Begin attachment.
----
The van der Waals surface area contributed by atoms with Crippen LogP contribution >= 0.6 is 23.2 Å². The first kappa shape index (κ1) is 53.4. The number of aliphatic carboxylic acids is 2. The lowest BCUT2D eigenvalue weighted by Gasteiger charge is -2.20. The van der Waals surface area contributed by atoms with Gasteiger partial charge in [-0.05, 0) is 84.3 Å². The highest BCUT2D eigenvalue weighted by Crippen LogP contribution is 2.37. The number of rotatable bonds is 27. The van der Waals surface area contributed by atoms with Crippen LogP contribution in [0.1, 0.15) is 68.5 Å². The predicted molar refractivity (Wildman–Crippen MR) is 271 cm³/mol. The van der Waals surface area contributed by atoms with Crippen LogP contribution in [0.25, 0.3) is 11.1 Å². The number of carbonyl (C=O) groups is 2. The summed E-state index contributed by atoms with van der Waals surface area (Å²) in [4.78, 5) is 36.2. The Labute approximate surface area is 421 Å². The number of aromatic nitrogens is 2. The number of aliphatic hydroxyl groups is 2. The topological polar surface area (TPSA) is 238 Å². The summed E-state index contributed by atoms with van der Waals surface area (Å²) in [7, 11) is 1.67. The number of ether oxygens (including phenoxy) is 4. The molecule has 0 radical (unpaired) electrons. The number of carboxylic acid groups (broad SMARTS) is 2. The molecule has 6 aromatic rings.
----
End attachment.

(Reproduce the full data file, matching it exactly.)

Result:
The van der Waals surface area contributed by atoms with Crippen LogP contribution >= 0.6 is 23.2 Å². The first kappa shape index (κ1) is 53.4. The number of aliphatic carboxylic acids is 2. The lowest BCUT2D eigenvalue weighted by Gasteiger charge is -2.20. The van der Waals surface area contributed by atoms with Gasteiger partial charge in [-0.05, 0) is 84.3 Å². The highest BCUT2D eigenvalue weighted by Crippen LogP contribution is 2.37. The number of rotatable bonds is 27. The van der Waals surface area contributed by atoms with Crippen LogP contribution in [0.1, 0.15) is 68.5 Å². The predicted molar refractivity (Wildman–Crippen MR) is 271 cm³/mol. The van der Waals surface area contributed by atoms with Crippen LogP contribution in [0.25, 0.3) is 11.1 Å². The number of carbonyl (C=O) groups is 2. The summed E-state index contributed by atoms with van der Waals surface area (Å²) in [4.78, 5) is 36.2. The Labute approximate surface area is 421 Å². The number of aromatic nitrogens is 2. The number of aliphatic hydroxyl groups is 2. The topological polar surface area (TPSA) is 238 Å². The summed E-state index contributed by atoms with van der Waals surface area (Å²) in [7, 11) is 1.67. The number of ether oxygens (including phenoxy) is 4. The molecule has 0 radical (unpaired) electrons. The number of carboxylic acid groups (broad SMARTS) is 2. The molecule has 6 aromatic rings.